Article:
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    I agree that we aren't trying to emulate wild conditions. However, since it's hard to measure what puts the greatest strain on an animal, looking at the conditions of their wild counterparts is still worth discussing. We know that they are capable of eating once every 6 months, and we know that they are capable of brumating for months. What we don't know is what places more demand on the body - brumating for 3-6 months, or skipping that 'rest period'.

    The only thing we know for sure is that when pythons brumate, letting it get too cold and humid can lead to respiratory infections. So our advice to newbies is more often don't.
     
  9. Lawra

    Lawra Come here Squishy! Subscriber

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    That's pretty much the point I was trying to make. Are those who don't allow cooler temps doing herps a disservice and killing them with kindness?
     
  10. Ramy

    Ramy Active Member

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    We don't know - there are so many variables that even if we had a breeder here to say "all my pythons lived for 25+ years and I brumated" we wouldn't have any evidence to prove whether it was his brumating, or any other factor in his husbandry. (Provision of UV, overuse of F10, larger vs smaller enclosures etc).

    That would be a hard survey to do, even just asking around australian keepers about brumation methods, life expectancies and instances of illness (so only asking keepers with older snakes, naturally). The first thing it assumes is that everyone has accurate records of age and health issues. As far as I know, no one has tried gathering information on that scale. It'd probably involve the cooperation of many reptile societies or related organisations.
     
  11. andynic07

    andynic07 Very Well-Known Member

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    I think some people don't brumate until 18 months to two years do so because they want to get to breeding size and breed at 18 months of age. I am not saying everyone or anyone in particular does this but I am sure it happens. I also don't know if this has any effect on lifespan or not but I don't agree with people breeding as soon as they can and right or wrong I don't plan on breeding any snake until around 3-31/2 years.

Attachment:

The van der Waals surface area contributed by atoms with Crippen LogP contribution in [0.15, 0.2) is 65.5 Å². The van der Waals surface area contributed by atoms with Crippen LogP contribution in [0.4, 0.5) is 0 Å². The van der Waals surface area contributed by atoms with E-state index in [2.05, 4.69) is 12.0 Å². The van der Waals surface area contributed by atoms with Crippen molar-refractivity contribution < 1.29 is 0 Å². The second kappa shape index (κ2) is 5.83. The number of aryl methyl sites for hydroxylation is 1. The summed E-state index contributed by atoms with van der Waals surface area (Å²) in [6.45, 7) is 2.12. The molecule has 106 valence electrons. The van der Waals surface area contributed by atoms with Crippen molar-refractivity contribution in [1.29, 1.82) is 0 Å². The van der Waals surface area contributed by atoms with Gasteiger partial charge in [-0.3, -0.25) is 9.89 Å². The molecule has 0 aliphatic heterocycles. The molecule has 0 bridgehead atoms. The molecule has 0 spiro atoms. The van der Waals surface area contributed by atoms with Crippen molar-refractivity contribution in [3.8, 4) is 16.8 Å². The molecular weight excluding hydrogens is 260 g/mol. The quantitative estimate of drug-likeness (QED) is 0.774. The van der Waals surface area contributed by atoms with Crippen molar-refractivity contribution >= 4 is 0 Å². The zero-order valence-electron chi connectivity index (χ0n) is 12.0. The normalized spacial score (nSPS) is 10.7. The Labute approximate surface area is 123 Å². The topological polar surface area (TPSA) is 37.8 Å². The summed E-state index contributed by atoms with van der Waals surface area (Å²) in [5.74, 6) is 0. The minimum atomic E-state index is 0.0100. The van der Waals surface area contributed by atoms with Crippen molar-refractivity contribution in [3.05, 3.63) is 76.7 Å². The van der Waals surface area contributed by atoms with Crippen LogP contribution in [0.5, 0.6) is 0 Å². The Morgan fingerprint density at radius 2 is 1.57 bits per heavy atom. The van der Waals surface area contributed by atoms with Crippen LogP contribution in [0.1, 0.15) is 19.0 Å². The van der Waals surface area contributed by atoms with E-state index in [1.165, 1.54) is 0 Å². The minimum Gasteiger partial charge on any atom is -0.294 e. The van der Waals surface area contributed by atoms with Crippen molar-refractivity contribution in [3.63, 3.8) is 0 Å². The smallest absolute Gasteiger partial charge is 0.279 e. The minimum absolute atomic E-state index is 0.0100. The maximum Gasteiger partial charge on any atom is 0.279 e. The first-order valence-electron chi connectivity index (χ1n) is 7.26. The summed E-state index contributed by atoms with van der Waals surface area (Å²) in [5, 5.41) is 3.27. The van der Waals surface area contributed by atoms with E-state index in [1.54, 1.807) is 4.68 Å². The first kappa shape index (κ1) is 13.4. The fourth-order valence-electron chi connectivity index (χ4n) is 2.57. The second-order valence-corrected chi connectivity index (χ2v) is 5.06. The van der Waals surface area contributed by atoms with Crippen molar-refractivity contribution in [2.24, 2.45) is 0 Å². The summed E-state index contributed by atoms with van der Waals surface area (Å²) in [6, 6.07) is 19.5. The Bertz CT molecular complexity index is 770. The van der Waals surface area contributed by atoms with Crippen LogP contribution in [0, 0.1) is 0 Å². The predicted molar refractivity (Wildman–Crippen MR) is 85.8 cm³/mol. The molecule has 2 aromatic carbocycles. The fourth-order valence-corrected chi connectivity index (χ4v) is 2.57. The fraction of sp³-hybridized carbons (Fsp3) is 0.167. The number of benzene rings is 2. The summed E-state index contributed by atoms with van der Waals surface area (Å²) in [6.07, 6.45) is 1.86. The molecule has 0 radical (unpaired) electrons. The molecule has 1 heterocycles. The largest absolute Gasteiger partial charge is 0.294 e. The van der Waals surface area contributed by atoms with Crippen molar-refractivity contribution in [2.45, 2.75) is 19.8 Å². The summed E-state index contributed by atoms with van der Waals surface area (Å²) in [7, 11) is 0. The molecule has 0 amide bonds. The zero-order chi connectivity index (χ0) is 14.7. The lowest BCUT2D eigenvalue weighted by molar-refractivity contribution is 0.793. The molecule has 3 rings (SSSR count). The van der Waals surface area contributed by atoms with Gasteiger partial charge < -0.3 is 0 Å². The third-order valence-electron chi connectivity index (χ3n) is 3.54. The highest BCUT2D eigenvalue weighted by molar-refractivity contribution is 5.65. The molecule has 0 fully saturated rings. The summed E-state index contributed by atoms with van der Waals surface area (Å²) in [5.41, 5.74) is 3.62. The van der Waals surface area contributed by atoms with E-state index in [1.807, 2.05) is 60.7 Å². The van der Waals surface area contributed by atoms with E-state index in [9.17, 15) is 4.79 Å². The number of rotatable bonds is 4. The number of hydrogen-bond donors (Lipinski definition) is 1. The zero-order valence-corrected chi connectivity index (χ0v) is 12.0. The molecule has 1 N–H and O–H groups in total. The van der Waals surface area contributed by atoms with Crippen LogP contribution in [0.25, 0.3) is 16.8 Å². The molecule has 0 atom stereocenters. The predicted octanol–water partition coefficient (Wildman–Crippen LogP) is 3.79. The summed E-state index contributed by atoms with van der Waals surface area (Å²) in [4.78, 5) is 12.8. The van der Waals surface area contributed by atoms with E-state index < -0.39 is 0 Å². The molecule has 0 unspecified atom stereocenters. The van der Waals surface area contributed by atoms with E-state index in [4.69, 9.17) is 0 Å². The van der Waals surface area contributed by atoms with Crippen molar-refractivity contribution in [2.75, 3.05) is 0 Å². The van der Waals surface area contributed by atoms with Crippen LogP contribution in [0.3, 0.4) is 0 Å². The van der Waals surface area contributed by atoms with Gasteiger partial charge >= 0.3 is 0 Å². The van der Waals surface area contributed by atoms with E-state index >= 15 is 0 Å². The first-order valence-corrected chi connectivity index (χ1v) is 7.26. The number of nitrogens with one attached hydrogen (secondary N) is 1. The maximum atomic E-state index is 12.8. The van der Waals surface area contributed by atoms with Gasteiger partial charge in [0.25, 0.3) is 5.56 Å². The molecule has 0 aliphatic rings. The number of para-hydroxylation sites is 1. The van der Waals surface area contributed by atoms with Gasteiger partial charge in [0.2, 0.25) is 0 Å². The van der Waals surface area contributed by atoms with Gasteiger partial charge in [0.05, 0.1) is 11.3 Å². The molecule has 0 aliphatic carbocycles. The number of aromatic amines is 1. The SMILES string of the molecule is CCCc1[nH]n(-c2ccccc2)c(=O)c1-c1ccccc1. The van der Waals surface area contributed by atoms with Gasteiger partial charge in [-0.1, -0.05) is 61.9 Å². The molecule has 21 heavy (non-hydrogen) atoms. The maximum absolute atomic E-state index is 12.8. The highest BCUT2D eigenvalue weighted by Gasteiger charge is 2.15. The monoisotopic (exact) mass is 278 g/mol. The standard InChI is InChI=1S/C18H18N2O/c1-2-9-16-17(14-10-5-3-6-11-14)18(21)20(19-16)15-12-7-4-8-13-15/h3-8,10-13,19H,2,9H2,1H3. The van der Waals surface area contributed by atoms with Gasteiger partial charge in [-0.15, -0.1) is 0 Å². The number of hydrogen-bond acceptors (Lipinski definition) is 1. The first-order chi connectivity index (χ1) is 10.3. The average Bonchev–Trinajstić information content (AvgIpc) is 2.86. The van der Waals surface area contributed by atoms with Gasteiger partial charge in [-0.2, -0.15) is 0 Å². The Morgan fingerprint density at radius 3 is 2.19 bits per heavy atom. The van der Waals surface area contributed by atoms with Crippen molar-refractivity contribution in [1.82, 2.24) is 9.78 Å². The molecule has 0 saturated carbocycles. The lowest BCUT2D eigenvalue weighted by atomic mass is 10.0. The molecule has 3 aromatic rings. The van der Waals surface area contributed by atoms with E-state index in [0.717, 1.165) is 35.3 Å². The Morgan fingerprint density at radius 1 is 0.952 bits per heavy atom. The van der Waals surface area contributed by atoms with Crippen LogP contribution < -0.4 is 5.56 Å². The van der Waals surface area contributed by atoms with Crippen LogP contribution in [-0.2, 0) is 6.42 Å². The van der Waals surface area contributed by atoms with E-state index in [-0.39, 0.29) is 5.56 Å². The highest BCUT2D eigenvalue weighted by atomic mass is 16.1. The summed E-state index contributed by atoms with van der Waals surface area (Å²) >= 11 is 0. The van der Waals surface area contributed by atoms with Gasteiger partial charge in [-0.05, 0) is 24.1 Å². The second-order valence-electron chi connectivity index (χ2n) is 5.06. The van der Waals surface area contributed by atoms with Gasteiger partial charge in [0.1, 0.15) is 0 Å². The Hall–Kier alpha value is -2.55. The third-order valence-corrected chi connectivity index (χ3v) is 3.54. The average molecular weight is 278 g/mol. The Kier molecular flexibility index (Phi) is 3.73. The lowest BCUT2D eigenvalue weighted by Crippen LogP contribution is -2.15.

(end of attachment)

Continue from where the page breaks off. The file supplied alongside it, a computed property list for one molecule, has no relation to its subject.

12. RedFox

    RedFox Very Well-Known Member

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    I will be brumating all of mine but three, two small yearlings and a hatchling.

    I didn't brumate last year because I had just moved to Cairns from Melbourne and we didn't really have a winter. I also only had the one adult. The year before that I did, as I provided minimal night time heating with a good hot spot during the day. The drop in night time temps triggered brumation.

    I don't think brumation is something people should do if they don't understand it, as prolonged, cool temps, ie no suitable hotspot during the day, can lead to health problems.
     
  13. Ramy

    Ramy Active Member

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    I avoid brumating in the first year because I think little snakes have a smaller body mass and don't cope with the cold as effectively. But you're probably right, there would be people out there who breed because they can and breed as soon as they can. There's a certain variety of ignorant keeper out there who do things "because I can" and not "for the animal's sake".
     
  14. Lawra

    Lawra Come here Squishy! Subscriber

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    Thank you [MENTION=35366]RedFox[/MENTION] that helped answer my query :)
     
  15. meako

    meako Not so new Member

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    Our full sized Spotted has refused to eat for almost 3 weeks but is still active in the evenings. Despite a cold snap a couple of weeks ago it has been unseasonably warm round here (wollongong).We have not changed the heating arrangement or anything. Could this be brumation behaviour?
     
  16. PDM_Pythons

    PDM_Pythons Not so new Member

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    Very probable.... Won't hurt not eating for few months and will kick into gear in the spring